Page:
The ridesharing service seeks to take its Uber Bike program global.
Earlier in April 2018, Uber announced that it had acquired Jump Bikes, a dock-free electric bike sharing service with a presence limited to San Francisco. Despite the company’s small footprint, Uber, which had partnered with Jump for a pilot electric bike-sharing program called Uber Bike through the ridesharing company’s existing app, may have paid in excess of $100 million (or even up to $200 million) for the company, its infrastructure, and its technology.
Uber will take on 100 Jump employees in the acquisition in the hopes that what started as a pilot program will become a global operation in the same vein as their core ridesharing service. Jump will continue to operate as an independent company, albeit one owned entirely by Uber.
To that end, Uber CEO Dara Khosrowshahi said that both operations may be more closely linked than it would appear at first glance.
“Our ultimate goal is one we share with cities around the world: making it easier to live without owning a personal car,” he said in Uber’s blog post announcing the acquisition. “…That’s why we’re committed to bringing together multiple modes of transportation within the Uber app — so that you can choose the fastest or most affordable way to get where you’re going, whether that’s in an Uber, on a bike, on the subway, or more.”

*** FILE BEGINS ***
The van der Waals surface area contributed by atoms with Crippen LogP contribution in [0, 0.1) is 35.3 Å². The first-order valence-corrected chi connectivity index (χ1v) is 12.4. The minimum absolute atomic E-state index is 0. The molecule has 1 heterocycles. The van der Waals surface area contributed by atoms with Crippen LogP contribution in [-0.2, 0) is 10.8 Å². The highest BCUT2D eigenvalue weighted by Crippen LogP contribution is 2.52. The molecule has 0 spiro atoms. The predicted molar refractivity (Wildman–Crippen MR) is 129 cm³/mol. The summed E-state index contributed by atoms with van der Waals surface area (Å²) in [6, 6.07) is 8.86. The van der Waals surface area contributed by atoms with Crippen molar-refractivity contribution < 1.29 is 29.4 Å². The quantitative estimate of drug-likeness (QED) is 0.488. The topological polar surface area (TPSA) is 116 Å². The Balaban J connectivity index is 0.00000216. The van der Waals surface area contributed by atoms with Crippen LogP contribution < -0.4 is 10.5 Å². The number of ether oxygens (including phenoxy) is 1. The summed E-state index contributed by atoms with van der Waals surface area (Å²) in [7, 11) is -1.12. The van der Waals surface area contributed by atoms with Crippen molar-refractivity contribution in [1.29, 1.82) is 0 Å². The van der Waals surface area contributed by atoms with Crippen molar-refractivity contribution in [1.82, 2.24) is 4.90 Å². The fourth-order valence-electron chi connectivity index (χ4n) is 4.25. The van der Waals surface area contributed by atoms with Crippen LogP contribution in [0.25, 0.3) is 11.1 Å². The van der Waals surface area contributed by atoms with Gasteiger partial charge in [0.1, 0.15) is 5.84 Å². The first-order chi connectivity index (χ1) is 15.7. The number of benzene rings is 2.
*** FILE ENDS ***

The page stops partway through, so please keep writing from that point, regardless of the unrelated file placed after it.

According to a Tech Crunch conversation with Jump CEO Ryan Rzepecki, what sold Uber on the acquisition was Jump’s plans and vision to scale across the globe despite its modest positioning today.
The New York Times asserts the pilot partnership between the two companies revealed that the average Jump customer traveled almost as far as Uber customers do in cars — around 2.6 miles. The program also found that each bike was used “six or seven times a day.”
In the current Uber Bike program, the app displays a “bike” option that allows users to reserve a bike and ride it at a flat rate of $2 for 30 minutes then on a per-minute basis after.
Lyft — it’s your move.